So a surprisingly large story over the weekend was the fact that low and behold, Vine, had become a portal for 6 second porn films.
More specifically somebody searched #porn on the Vine app and discovered something dirty, if not a bit obvious. Within hours of the story breaking on local news outlets all over the country, Vine shut down their hashtag search while it cleaned up its newly tarnished name.
And meanwhile tech news sites and commentators took a different angle on the story, Apple has a porn problem.
This story seems to stem from another thread from earlier in the week. Apple had shut down an App called 500px for its pornographic content. While 500px was a legitimate photo sharing service, used by upwards of 1.5 million people, it highlighted an interesting and, some would say, troubling aspect of the App Store. Apple has the ability to shut down any app which it interprets as violating its own policies.
Since the App Store and iOS are properties of Apple they are the judge, jury and executioner of the App Store, unlike something open like say, the Actual Internet. On the Actual Internet porn is rampant and easy to find as are almost anything your mind can fathom (see Chappelle Show skit where the internet is a real place). But today, the internet is becoming an increasingly mobile dominated medium. And because of this, iOS has become just as important to accessing internet content as Chrome, Firefox, or any major browser. Only browsers typically don’t sensor you and Apple does.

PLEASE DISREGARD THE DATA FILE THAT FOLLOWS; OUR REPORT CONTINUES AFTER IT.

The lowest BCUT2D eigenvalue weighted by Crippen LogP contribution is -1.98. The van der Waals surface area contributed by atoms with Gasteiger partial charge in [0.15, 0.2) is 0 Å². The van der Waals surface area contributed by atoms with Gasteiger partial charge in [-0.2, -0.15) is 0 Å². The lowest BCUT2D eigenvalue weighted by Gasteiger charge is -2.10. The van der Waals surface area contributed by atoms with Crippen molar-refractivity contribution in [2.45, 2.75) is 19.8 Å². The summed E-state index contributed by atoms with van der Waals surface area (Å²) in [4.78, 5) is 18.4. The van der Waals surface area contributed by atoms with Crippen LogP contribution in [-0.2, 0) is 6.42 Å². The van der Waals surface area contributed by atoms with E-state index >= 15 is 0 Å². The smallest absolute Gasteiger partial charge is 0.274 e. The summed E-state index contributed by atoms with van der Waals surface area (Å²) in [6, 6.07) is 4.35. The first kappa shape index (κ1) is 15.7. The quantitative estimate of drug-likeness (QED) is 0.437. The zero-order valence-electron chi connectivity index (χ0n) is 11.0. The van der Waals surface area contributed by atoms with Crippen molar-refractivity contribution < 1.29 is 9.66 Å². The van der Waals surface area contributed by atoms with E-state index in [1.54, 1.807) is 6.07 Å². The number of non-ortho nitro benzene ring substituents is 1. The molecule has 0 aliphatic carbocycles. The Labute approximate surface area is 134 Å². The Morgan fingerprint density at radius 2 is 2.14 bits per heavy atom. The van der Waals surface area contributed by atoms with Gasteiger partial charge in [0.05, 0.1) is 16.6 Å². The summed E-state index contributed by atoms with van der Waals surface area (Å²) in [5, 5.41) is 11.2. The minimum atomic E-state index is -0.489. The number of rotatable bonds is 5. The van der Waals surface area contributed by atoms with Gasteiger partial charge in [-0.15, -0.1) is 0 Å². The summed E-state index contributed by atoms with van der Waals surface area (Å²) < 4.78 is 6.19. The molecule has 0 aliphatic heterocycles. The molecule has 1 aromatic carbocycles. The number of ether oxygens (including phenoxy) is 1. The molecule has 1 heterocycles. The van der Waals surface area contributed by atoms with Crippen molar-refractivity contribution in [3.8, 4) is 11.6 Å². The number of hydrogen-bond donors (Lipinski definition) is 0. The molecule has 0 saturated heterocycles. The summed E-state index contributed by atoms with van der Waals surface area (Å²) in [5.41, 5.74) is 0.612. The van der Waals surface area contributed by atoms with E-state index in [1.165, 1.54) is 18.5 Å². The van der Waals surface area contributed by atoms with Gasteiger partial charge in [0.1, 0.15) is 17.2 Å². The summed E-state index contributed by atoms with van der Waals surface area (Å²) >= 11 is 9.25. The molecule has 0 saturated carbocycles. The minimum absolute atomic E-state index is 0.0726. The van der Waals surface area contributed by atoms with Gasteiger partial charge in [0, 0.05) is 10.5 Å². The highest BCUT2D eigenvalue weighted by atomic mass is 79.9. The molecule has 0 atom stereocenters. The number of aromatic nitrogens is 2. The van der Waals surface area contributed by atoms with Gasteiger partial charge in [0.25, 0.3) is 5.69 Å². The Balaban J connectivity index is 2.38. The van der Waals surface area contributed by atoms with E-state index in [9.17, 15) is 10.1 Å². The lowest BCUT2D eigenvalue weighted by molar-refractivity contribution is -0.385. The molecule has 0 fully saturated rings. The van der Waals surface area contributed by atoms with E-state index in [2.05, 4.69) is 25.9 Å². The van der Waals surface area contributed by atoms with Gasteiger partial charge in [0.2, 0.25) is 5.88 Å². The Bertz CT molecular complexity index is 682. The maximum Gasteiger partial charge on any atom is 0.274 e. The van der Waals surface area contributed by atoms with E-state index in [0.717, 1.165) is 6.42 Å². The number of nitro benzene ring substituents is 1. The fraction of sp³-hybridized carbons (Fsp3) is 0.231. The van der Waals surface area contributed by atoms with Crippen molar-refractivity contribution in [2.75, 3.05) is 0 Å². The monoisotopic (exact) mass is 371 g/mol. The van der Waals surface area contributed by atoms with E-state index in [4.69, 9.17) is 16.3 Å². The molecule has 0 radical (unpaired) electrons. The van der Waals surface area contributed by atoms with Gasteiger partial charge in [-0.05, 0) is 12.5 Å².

The point, I think, tech sites were making is that, since Apple shut down one service while not shutting down another which could also violate their terms, they were being uneven, heavy handed and too involved in a free market. And this is an argument that has been made since the App Store was introduced and Apple blocked flash from its browser. They definitely want to curate your experience. In much the same way that we might go to a mall for its easy, centralized and safe (Ontario Mills Mall excluded) experience over say, a store somewhere that specializes in one thing on some street somewhere, Apple understands that people will give up choice, when presented with easy shopping experiences. That’s why iTunes, Pandora, Netflix, XBox 360, Cable TV and Walmart exist.
And guess what; only one of those has porn. It lasts longer than 6 seconds, you have to pay for it and your parents learned how to block it right around the time you learned how to find it.
Apparently, parents have a porn problem too.
Ultimately the commotion about porn and the internet comes from a good place. Anybody who loves and understands free speech knows that you have to defend things like porn in order to defend things like say, a tech news site. And from that angle, I agree to some degree that the internet really is a better thing when it is open because freedom of speech is a good thing.
But just like the signs in restaurants that say “We have the right to refuse service to anybody” private business doesn’t play by the same rules.